With at least 8 percent of American voters still undecided and less than a month left in the most watched, worried, and wild-card election cycle in decades, it's apropos to consider which TV outlets might have the power to push those coveted "uncommitted voters" to one side or the other.
Campaign ads? Perhaps. The economy is in shambles and the candidates disagree sharply on everything from national security to health care, so they're well-served to discuss the issues. But their position papers have been available online and their talking points unchanged for months, and that 8 percent of voters remains undecided.
The network news? Maybe. Although it seems like the initial fervor to see Republican vice presidential nominee Sarah Palin stumble over the vaguest answers in electoral history was exhausted by her interviews with Katie Couric. A lot of Americans, especially the undecided type, are sick of Q-and-A's with the candidates that don't amount to much.
The partisan shows like The O'Reilly Factor and Keith Olbermann's Countdown? Not likely. These guys aren't shy about their allegiance to one version of the truth and I would imagine that most undecided voters would simply feel bullied by them.
So where can an undecided voter find relatively astute, but not wonky, fresh debate about the candidates from all different perspectives?
I never thought I'd say this, but the answer is The View. That's right. Barbara Walters' coffee klatch happens to have become one of the most radical spaces for political debate this side of the mainstream divide. From the moment the primaries heated up, Joy Behar, Whoopi Goldberg, Sherri Shephard, Elizabeth Hasselbeck, and Barbara Walters have been analyzing much more than the potential first ladies' outfits. They've been picking apart the candidates' histories, positions, and campaign strategies. The conversation, in fact, has been so intense that last week Shephard prefaced her comment about the ongoing hot topic of Obama's relationship with 1960s radical William Ayers with, "This is so draining."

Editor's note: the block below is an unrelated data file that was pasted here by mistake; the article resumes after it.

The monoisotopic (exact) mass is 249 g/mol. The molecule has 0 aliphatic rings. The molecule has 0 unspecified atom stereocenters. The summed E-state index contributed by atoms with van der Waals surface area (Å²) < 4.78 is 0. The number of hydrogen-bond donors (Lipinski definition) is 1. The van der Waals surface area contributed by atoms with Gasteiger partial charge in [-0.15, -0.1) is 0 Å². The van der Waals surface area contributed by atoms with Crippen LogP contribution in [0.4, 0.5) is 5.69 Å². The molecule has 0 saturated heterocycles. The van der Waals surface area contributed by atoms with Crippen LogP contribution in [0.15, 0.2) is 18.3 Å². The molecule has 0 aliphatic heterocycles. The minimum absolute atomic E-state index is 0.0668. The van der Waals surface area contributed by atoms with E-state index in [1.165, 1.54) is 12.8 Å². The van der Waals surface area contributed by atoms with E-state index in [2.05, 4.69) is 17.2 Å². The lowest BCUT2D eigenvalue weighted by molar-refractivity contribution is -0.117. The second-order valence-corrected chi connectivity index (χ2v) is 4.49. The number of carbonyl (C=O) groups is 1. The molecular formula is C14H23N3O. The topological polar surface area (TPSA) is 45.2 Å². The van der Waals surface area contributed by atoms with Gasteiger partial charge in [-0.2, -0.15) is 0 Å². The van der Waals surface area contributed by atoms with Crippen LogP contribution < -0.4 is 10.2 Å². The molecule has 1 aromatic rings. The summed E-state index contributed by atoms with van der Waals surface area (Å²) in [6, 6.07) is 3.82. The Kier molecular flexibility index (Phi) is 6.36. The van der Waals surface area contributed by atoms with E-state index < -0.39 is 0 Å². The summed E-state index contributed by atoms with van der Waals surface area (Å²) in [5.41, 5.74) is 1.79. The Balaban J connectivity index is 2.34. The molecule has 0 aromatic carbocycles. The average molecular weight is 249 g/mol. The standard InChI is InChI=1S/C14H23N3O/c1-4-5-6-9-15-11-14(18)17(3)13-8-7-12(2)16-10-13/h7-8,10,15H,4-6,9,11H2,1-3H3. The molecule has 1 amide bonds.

It's draining because it's shockingly substantive and authentically passionate. These women aren't scripted, and they're not policy wonks. While the majority have showbiz chops, they're all known for being markedly off the cuff (although I sometimes suspect that Hasselbeck has a conservative strategist who feeds her lines). Walters may have a reputation for being careful, but the rest are refreshingly unguarded -- like when Shephard lost her temper last week at Hasselbeck's claim that Obama has bad judgment and urged her to consider McCain's behavior after returning from war and ditching his first wife and child. Hasselbeck responded, "This is getting personal."
Indeed, the personal is the political -- especially when a group of women from different generations, ethnic backgrounds, and party affiliations get together and duke it out on national television. A couple of things make the conversation especially unique at this critical time.
These are women, people. According to Fairness & Accuracy in Reporting (FAIR), only about a quarter of the pundits on Sunday morning's powerhouse political talk shows are women. In one study of a six-month period, there were only two women of color -- Gwen Ifill and Donna Brazile -- on any show at any time. Women are simply not being asked to analyze and impact the election in the same numbers that men are, even in the era of "18 million cracks in the glass ceiling" and Sarah Palin's so-called red-state feminism. The View provides an all-female panel of women asserting political opinions that, each and every day, matches the Sunday morning shows' racial representation combined over six whole months.